Albert Einstein’s letter to Iowa science teacher fetches $54,000 at auction
A letter from renowned physicist Albert Einstein written in response to a science teacher in 1953 has sold for $53,503 at an auction.
Einstein penned the letter in reply to a two-page questionnaire submitted by Arthur Converse, a science teacher from Iowa, concerning electrostatic theory and special relativity.
The letter with an opening price of $15,000 was bought by an unidentified person.
The letter had been in the Converse family’s possession for many years, said Sam Heller, a spokesman for the Nate D Sanders Auctions auctions that sold the letter.
The letter whose envelope indicated it was sent from ‘Room 115’ of the Institute for Advanced Study in Princeton, New Jersey, on September 7, 1953 seems to answer questions about Einstein’s theory of relativity and how to reconcile the theory with experiments, ‘Live Science’ reported.
Converse was a science teacher and had sent Einstein a questionnaire regarding experiments with electroscopes, which are charge-measuring instruments.
The famous physicist also wrote an opening page that says one should expect to measure a potential difference, a voltage, whose level depends on the distance from the Earth’s surface.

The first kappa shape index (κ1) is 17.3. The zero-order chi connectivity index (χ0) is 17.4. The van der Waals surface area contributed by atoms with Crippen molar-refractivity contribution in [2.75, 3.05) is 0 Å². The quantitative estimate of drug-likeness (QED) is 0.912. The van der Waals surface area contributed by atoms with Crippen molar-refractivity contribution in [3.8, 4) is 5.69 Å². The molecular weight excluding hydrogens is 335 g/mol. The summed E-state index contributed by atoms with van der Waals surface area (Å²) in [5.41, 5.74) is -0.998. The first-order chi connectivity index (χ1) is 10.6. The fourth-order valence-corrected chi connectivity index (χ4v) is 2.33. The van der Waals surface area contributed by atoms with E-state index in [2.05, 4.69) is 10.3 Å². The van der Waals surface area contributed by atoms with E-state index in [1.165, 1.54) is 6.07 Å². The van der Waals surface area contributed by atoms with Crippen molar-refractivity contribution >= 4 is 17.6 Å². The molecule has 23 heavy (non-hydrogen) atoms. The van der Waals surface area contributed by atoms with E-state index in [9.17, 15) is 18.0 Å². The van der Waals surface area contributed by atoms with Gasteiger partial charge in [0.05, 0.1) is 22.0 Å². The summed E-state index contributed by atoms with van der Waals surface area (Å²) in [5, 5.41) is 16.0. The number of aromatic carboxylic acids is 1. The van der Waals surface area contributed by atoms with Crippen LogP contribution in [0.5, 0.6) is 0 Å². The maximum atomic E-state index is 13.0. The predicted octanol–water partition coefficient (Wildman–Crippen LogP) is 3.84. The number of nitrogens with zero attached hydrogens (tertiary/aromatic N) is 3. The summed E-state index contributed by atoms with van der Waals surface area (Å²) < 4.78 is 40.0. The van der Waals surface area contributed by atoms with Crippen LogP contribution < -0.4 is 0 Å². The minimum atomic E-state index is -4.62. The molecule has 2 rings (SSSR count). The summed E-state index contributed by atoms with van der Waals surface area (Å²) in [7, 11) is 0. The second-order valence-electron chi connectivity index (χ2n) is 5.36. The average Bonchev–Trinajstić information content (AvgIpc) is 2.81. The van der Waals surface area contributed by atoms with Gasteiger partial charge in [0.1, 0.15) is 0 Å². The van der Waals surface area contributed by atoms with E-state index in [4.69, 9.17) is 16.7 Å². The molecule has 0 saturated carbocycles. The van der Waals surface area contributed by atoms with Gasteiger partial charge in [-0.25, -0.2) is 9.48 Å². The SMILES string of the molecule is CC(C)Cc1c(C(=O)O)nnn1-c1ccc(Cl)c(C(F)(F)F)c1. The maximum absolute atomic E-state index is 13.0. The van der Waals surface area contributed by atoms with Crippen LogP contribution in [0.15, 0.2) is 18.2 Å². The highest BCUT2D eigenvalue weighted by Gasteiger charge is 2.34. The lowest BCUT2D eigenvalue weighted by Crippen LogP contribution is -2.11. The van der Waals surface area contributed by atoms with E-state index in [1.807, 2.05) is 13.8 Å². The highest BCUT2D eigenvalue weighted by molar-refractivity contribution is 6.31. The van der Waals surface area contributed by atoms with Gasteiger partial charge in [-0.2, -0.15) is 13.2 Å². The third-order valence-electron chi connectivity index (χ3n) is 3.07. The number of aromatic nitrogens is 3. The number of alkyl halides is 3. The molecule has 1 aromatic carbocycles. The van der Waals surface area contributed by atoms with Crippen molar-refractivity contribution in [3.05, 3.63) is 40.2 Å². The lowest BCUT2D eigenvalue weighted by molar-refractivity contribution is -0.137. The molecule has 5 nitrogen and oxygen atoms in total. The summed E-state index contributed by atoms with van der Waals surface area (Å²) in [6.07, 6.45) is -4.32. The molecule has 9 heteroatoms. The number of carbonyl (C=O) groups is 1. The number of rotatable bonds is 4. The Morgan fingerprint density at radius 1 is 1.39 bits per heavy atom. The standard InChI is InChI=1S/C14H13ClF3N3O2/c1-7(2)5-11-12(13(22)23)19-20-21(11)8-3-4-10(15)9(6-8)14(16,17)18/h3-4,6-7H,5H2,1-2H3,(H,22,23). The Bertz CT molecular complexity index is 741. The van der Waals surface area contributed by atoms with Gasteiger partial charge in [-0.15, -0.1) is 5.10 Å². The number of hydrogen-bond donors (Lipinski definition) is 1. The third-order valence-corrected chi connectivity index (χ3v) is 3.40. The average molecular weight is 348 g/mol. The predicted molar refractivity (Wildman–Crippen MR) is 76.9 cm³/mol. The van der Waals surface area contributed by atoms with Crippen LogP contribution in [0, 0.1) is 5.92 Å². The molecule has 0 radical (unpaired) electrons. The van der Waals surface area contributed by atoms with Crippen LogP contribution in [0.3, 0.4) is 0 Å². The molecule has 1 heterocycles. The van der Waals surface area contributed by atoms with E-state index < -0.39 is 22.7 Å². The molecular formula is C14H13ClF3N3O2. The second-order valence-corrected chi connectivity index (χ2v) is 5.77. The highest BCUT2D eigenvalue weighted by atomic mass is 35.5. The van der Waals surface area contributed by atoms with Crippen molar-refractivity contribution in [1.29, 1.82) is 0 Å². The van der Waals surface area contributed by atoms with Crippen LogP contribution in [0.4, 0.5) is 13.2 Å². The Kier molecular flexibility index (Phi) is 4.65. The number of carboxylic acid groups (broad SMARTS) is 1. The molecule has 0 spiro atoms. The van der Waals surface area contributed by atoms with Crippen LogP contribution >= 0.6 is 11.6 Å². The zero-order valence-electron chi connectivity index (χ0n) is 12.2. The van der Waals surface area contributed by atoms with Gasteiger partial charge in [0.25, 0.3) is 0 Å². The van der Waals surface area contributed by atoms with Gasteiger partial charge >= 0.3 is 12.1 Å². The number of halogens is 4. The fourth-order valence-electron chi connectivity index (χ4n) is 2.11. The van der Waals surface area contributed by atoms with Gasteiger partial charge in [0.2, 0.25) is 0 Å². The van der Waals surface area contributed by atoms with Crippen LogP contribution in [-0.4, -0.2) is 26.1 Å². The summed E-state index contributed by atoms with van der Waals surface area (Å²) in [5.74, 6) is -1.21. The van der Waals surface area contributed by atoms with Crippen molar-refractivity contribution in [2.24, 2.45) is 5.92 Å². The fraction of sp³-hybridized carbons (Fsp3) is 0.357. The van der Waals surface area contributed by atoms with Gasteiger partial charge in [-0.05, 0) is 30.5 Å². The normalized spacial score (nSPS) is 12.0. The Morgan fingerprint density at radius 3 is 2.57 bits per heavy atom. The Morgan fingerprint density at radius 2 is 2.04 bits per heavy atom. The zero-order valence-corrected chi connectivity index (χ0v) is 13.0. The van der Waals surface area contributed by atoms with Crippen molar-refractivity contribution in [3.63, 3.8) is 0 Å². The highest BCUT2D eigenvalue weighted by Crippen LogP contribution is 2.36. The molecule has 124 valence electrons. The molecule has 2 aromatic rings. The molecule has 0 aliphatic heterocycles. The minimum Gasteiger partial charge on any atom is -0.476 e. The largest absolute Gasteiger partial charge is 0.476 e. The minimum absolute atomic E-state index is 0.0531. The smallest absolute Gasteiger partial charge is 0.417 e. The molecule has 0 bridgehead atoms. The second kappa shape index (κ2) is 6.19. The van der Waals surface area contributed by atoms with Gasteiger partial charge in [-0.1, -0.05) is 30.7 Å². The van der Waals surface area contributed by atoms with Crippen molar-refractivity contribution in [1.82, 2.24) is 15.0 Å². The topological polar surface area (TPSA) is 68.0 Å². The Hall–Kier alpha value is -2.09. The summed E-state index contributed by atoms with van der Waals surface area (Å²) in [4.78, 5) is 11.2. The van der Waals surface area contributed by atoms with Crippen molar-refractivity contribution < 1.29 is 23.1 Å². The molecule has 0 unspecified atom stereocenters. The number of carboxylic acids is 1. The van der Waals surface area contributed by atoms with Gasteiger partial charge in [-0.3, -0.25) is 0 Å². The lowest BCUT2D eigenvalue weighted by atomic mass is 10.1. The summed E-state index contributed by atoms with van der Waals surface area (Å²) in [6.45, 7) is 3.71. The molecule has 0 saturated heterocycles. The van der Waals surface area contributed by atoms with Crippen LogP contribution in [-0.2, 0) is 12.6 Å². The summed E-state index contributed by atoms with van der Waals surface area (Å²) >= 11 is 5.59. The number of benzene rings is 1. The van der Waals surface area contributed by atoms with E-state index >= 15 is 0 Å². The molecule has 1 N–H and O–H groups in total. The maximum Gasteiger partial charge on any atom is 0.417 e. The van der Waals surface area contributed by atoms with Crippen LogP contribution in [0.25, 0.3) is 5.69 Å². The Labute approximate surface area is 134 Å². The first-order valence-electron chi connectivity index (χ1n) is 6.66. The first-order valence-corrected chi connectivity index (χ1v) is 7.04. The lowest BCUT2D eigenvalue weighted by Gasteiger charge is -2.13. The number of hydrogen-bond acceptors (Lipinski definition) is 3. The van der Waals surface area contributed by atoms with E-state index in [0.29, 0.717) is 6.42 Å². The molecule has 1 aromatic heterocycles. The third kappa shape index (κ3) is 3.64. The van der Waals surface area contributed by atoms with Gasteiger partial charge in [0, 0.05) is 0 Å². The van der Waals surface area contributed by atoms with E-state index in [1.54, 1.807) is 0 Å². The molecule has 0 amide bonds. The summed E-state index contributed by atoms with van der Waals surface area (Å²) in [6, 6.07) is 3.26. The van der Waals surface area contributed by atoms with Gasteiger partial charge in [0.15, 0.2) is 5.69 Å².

Einstein wrote that the only assumption one needs to make is that there is some difference in the charge of the surface of the Earth and the upper atmosphere and that the electroscope, in this case, would behave as though it were inside a charged sphere.
One question bears a question mark and a bit of mathematical notation from the famous physicist, who appeared to think the query was poorly phrased and defined.
In response, Einstein said there is no problem with explaining an experimental result with “standard electrostatic theory.”
“It is clear to the reader [that] Einstein was interested in Converse’s questions and generous in his considerate response,” said Nate Sanders, owner of Nate D Sanders Auctions.
“These documents provide a rare glimpse into Einstein’s generous nature and willingness to help teachers better understand and communicate his theories,” Nate said.
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